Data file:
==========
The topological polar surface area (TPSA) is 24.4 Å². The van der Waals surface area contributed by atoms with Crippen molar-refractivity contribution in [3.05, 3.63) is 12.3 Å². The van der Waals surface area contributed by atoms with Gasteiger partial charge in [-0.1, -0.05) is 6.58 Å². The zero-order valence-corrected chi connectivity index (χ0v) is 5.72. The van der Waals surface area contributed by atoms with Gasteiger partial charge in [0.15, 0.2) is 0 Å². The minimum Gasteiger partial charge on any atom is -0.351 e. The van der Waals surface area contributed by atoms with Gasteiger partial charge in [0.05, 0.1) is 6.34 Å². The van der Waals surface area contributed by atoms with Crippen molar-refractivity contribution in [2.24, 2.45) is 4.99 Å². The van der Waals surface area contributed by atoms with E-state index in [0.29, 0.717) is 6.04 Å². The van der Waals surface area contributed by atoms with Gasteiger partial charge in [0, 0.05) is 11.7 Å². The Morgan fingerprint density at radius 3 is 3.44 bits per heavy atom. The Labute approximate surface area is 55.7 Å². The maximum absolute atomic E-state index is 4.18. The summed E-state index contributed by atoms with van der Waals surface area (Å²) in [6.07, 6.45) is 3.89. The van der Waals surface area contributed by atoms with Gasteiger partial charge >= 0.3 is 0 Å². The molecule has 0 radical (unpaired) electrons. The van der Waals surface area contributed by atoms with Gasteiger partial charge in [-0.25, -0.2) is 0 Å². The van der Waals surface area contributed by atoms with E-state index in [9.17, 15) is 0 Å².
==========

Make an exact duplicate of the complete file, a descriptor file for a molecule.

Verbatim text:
The topological polar surface area (TPSA) is 24.4 Å². The van der Waals surface area contributed by atoms with Crippen molar-refractivity contribution in [3.05, 3.63) is 12.3 Å². The van der Waals surface area contributed by atoms with Gasteiger partial charge in [-0.1, -0.05) is 6.58 Å². The zero-order valence-corrected chi connectivity index (χ0v) is 5.72. The van der Waals surface area contributed by atoms with Gasteiger partial charge in [0.15, 0.2) is 0 Å². The minimum Gasteiger partial charge on any atom is -0.351 e. The van der Waals surface area contributed by atoms with Gasteiger partial charge in [0.05, 0.1) is 6.34 Å². The van der Waals surface area contributed by atoms with Crippen molar-refractivity contribution in [2.24, 2.45) is 4.99 Å². The van der Waals surface area contributed by atoms with E-state index in [0.29, 0.717) is 6.04 Å². The van der Waals surface area contributed by atoms with Gasteiger partial charge in [0, 0.05) is 11.7 Å². The Morgan fingerprint density at radius 3 is 3.44 bits per heavy atom. The Labute approximate surface area is 55.7 Å². The maximum absolute atomic E-state index is 4.18. The summed E-state index contributed by atoms with van der Waals surface area (Å²) in [6.07, 6.45) is 3.89. The van der Waals surface area contributed by atoms with Gasteiger partial charge >= 0.3 is 0 Å². The molecule has 0 radical (unpaired) electrons. The van der Waals surface area contributed by atoms with Gasteiger partial charge in [-0.25, -0.2) is 0 Å². The van der Waals surface area contributed by atoms with E-state index in [9.17, 15) is 0 Å².